Roxy is a small dog. She is tiny in size but loud in personality. In fact, there is nothing that can stop Roxy from conquering the world she lives in. She is mighty in her ways and will even act a bit aggressive if things are not going right. Although Roxy seems like an innocent Chihuahua, she can become scary in a moment’s time like a crocodile when it snaps at its prey. Yet, this tendency is not the Roxy you know and now you want to understand and discover why Roxy has a need to bite those around her.
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The Root of the Behavior
Chihuahuas are mighty canines. Although their bodies appear tiny, their hearts are quite large. In fact, Chihuahuas were bred to be small and loving companions that always remain with their owner, which means that this type of dog is not naturally aggressive! If your Chihuahua bites you, then there is a valid reason for it. Sometimes, small dogs will bite because they have something called small dog syndrome. Small dog syndrome is when smaller dogs begin to growl, bark, bite, and even become possessive over their things. Roxy is probably snapping at you because she is trying to claim her spot in the world. Yet, as Roxy’s owner, you have availability to every resource there is to help her out. Biting is always a defense mechanism, which means that your dog is trying to communicate her needs in an aggressive way. For example, Roxy may try to bite at you when you go to take her dog bowl away because, in the past, you may have taken her bowl away before she was finished with her meal.
Your Chihuahua may also bite because of pain-induced aggression or maternal aggression. If your Chihuahua is in pain, she may become more aggressive than normal and bite the nearest person or animal in sight. Sometimes, Chihuahuas will do this when you touch their knee if they have the medical condition patellar luxation. If your dog has maternal aggression, their hormones may be causing the aggression. When a dog gives birth, oxytocin is released from the hypothalamus, which stimulates contractions during labor. Prolactin production will then increase, stimulating milk production. These hormonal changes are known to affect your dog’s maternal instinct, raising aggression rates in your Chihuahua. It is suggested that you train your puppy during the proper growth phases of 4-12 weeks and 7-8 months. You can set proper rules and boundaries for them to follow. You also want to listen to your dog’s needs and treat them with respect, despite their small size. This will keep your dog happy, calm, and loyal just as your dog was meant to be.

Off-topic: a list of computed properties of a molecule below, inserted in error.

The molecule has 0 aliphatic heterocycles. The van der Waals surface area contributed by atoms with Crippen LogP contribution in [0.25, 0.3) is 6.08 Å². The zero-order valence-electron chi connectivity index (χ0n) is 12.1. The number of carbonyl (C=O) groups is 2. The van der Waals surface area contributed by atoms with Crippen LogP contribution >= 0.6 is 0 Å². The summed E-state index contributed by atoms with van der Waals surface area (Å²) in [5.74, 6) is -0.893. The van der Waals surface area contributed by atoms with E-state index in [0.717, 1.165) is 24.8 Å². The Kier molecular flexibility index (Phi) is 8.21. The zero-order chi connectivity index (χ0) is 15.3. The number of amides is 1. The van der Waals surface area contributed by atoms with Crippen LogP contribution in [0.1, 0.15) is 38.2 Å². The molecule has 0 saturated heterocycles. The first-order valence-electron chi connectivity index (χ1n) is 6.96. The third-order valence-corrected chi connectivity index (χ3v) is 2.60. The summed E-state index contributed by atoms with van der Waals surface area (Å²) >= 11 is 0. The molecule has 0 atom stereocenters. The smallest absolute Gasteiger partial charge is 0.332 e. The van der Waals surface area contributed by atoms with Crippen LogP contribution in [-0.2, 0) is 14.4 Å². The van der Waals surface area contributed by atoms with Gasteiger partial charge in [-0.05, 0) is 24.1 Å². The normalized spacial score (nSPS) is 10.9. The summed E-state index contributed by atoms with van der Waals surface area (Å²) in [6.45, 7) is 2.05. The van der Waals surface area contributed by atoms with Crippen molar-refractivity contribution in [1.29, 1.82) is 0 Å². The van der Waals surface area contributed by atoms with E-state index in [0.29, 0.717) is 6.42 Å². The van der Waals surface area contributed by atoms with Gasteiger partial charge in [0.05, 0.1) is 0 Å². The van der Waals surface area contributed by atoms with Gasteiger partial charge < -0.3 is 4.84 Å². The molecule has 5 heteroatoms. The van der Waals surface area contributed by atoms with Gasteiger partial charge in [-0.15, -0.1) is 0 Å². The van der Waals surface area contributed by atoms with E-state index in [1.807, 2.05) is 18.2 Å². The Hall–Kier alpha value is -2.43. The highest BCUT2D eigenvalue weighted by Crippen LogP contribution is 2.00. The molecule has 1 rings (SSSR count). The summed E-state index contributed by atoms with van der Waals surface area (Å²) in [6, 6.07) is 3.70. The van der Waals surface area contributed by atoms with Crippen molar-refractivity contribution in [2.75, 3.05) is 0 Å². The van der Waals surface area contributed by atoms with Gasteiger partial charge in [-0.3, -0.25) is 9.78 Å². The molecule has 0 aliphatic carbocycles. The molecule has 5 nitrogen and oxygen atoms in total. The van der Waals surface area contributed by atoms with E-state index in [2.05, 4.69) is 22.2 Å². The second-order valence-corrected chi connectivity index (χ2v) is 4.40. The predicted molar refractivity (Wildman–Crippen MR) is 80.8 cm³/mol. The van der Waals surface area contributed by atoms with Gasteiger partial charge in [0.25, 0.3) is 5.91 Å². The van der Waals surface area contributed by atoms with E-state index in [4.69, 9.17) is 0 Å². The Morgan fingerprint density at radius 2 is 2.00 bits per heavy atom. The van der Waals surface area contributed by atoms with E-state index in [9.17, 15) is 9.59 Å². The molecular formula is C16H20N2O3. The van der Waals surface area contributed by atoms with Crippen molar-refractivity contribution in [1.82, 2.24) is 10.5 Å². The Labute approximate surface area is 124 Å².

Encouraging the Behavior
Although Roxy may feel threatened, you are not going to want to allow her to assert her dominance by biting you or anyone else. If Roxy has fear, pain, or acts in a territorial way, you are going to want to help her and train her. It is important to set boundaries and rules for your Chihuahua so they communicate their needs in a proper way. For example, you are not going to want Roxy to chase your mailman when he comes to deliver mail at your house. You need to teach Roxy that this is your property and as the alpha leader, you will protect it.
Sometimes, illness can also contribute to aggression. Hypothyroidism and Lyme disease are common illnesses in Chihuahuas that can increase levels of aggression. If it appears that your dog is sick, you will want to talk to your veterinarian and help your dog heal. This can decrease their aggression levels. First, decide why your dog is acting out and then help your Chihuahua get rid of their biting habit. You may also want to socialize your Chihuahua to the world they live in. This will help them become accustom to human habits and rules that are in place. Once your dog feels respected and learns how to communicate properly, aggression will not be as big of an issue.